The National Native American Heritage Month was created in 1990 after Congress passed a resolution and it was blessed by George H.W. Bush, to honor Native American contributions, sacrifices, achievements, and culture amongst the years. This month was made to recognize the historical legacy of the original inhabitants of what we now know as The United States of America.

My Grandmother, “Neechie ” warned me of the White washing of history before I started Kindergarten! Unfortunately, as a young child I listened but didn’t realize the school curriculum was even worse than she said. 

The history of Native Americans stretches back for thousands of years and unfortunately much of the history is not written; it is passed down through generations orally. That’s why this month is so important. It gives native families a chance to reconnect with their roots and pass that history down to the younger generation. Conversations are often therapy, there’s a lot of pain that comes with the roots of Native Heritage and this month brings up a major sore spot: “Thanksgiving.” The celebration of a mass murder… Glorifying a rapist and people who brought diseases to a nation. A Genocide!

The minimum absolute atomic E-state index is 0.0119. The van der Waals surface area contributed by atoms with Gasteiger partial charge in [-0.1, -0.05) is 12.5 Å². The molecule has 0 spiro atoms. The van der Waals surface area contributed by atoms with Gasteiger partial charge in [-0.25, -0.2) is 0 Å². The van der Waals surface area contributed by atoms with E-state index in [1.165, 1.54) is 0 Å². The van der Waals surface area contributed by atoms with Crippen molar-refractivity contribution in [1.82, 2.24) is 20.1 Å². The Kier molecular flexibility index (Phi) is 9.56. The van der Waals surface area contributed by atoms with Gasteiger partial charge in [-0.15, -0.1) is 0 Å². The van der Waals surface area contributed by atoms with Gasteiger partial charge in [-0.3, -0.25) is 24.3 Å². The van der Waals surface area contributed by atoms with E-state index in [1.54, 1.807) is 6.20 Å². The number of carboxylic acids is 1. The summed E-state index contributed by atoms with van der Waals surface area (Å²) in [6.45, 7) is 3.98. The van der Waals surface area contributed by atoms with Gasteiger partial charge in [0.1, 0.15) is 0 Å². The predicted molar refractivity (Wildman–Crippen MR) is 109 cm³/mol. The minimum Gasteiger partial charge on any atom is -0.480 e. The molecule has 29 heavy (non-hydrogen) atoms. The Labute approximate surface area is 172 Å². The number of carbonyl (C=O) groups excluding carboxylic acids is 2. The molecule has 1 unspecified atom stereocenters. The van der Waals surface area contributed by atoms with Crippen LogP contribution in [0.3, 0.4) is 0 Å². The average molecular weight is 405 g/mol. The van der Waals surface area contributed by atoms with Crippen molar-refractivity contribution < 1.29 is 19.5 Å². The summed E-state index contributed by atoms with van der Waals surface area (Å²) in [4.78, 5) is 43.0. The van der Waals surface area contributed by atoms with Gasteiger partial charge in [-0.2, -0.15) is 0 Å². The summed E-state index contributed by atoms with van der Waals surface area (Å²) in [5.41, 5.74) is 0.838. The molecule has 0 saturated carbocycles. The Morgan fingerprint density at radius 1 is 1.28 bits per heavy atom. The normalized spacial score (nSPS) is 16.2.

Side Eye… (Why won’t this cancel culture cancel things that matter like Thanksgiving, but that’s too much like right. They rather take away the freedom of speech of a rapper.)

For a culture where dancing is praying, this month is usually filled with Pow Wows. Unfortunately, due to Covid many Pow Wows have been cancelled. Pow Wows have also been a beautiful way to invite others into learning more about the cultures. But you don’t have to stop! Youtube University is real and there are some beautiful books out there.

These are three of Rhythm’s favorites that she makes sure we revisit every year.


A True story of Friendship and Freedom between a Native American Girl and a Black young man.

Crossing Bok Chitto 

Fry Bread

The Native American Cinderella Story

The Ruff Face Girl

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